The Box: Tales from the Darkroom

Available

Product Details

Price
$14.99
Publisher
Harpervia
Publish Date
Pages
208
Dimensions
5.32 X 8.08 X 0.52 inches | 0.43 pounds
Language
English
Type
Paperback
EAN/UPC
9780547577647
BISAC Categories:

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About the Author

GÜNTER GRASS (1927-2015), Germany's most celebrated contemporary writer, attained worldwide renown with the publication of his novel The Tin Drum in 1959. A man of remarkable versatility, Grass was a poet, playwright, social critic, graphic artist, and novelist. He was awarded the Nobel Prize for literature in 1999.
Krishna Winston is the Marcus L. Taft Professor of German Language and Literature at Wesleyan University. She has translated more than thirty books, including five previous works by Peter Handke and works by Werner Herzog, Günter Grass, Christoph Hein, and Goethe.

Reviews

"It may not be a memoir, but it is an exercise in soul-searching...this is a novel of great humility, questioning whether the measure of a life really is a life's work... [Grass] shows a remarkable willingness to kick a hole in the usual self-importance of a prize-winning author."
-The New York Times Book Review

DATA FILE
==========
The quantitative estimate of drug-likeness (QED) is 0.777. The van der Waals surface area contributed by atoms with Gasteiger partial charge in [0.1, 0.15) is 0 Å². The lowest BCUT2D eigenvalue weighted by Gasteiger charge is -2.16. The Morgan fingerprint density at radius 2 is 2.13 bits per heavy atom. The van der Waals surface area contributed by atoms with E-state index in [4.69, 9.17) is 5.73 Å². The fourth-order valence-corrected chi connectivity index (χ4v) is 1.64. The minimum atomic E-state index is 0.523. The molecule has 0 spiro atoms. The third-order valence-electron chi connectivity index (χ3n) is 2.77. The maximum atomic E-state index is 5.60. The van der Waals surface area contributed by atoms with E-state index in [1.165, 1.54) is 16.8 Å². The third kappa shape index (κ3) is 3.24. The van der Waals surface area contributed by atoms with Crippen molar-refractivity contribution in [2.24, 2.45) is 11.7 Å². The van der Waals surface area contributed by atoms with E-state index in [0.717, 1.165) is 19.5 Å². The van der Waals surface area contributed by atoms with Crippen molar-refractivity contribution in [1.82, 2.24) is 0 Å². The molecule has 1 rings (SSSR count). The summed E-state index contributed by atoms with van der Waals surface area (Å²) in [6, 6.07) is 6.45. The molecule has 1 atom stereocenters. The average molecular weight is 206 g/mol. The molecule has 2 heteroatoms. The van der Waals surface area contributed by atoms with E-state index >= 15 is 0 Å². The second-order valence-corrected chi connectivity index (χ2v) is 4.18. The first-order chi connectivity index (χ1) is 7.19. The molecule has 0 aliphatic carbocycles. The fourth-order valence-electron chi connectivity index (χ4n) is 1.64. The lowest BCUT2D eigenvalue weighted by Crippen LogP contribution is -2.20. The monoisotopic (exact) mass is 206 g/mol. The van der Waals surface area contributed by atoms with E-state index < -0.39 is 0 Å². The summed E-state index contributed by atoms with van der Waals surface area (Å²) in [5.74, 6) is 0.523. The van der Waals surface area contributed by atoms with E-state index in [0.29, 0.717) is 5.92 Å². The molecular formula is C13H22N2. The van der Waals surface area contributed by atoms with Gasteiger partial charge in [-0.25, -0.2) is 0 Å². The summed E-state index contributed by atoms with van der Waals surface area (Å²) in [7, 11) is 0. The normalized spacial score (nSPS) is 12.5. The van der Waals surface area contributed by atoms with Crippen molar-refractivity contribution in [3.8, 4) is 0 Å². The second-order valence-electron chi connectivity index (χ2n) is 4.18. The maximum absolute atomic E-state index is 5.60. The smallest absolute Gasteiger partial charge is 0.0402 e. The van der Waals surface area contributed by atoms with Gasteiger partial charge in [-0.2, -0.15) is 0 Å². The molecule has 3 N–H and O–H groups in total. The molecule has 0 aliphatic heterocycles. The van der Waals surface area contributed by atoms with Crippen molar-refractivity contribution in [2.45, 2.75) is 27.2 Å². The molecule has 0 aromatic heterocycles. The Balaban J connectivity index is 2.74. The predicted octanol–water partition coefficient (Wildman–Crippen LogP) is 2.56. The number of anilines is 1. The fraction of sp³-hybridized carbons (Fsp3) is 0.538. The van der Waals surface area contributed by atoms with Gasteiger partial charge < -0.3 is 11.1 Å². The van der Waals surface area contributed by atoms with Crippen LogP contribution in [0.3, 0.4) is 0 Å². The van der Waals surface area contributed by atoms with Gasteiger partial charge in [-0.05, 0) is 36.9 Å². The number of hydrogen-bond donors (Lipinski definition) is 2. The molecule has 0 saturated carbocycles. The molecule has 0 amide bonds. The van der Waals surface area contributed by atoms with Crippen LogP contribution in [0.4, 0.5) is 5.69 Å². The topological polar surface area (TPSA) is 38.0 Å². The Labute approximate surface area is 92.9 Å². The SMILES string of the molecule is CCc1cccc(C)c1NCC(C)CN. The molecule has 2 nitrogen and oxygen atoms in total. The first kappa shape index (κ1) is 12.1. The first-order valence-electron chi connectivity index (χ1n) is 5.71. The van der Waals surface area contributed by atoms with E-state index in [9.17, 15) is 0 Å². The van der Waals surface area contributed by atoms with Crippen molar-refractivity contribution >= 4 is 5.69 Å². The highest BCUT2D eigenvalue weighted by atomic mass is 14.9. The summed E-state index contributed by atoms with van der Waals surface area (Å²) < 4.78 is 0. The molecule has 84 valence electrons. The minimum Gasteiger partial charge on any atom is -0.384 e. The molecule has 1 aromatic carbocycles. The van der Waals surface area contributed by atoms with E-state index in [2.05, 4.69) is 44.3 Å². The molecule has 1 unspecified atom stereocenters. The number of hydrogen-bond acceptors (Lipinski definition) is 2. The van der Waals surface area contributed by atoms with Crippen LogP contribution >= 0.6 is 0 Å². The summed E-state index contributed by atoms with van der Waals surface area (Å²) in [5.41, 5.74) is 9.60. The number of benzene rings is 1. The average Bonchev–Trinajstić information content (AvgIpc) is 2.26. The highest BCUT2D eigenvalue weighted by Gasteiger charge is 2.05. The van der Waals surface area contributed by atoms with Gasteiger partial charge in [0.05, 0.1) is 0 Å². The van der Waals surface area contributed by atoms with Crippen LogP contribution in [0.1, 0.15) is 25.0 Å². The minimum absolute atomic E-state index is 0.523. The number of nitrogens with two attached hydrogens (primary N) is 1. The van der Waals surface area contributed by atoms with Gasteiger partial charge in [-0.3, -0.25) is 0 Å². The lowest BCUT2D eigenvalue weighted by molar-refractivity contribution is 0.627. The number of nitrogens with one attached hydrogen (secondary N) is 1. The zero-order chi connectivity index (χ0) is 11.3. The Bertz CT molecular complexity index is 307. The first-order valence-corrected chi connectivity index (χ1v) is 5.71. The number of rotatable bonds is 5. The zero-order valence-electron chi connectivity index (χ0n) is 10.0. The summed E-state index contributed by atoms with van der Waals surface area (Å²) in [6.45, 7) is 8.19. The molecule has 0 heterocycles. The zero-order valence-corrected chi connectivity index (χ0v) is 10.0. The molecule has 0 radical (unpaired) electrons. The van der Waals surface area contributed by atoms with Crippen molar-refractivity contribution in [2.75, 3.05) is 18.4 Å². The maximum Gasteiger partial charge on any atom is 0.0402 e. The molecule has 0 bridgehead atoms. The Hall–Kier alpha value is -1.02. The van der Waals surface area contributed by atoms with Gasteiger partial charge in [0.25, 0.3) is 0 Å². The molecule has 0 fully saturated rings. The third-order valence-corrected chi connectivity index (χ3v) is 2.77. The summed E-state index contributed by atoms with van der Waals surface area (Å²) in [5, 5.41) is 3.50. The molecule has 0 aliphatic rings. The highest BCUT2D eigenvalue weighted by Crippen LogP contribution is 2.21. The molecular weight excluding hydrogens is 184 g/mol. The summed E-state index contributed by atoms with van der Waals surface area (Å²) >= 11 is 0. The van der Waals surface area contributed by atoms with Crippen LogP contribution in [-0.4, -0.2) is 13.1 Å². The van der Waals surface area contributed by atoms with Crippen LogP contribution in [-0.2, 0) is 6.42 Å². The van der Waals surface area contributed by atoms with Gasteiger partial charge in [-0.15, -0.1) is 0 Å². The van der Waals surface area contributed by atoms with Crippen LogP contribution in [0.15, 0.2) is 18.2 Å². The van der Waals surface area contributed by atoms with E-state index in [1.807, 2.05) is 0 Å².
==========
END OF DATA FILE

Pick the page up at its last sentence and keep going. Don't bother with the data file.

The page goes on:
"Functioning both as experimental fiction and as a sequel of sorts to Peeling the Onion, Grass's latest sheds light on a role the revered German author has thus far only touched upon: fatherhood."
- Publishers Weekly, starred review

"A family documentary in the form of a novel, leaving the reader to decide where the line blurs between fact and fiction...A short, engaging and puzzling novel: "He simply dreams us up!" says a daughter, as the reader wonders what to make of these dreams."
- Kirkus Reviews

"The Box offers "the spectacle of a superb writer examining with playful seriousness and intelligent candor the relations between his work and the past."
-Boston Globe "Freed from the defensive crouch of his straightforward memoir, Grass has produced something more obscure and occasionally just as beautiful."
-The Daily Beast

"Is writing in this way the act of a generous father, maybe even a penitent one, or of a tyrannical egotist? This ambiguity is what gives The Box its modest but genuine power."
-Adam Kirsch, Slate

"The Box moves between the voices of his eight children, in whose collage-like recollections their elusive father-- along with a mysterious woman whose Agfa box camera is an almost magical source of inspiration-- takes shape."
-Vogue ("Fall's Best Memoirs") --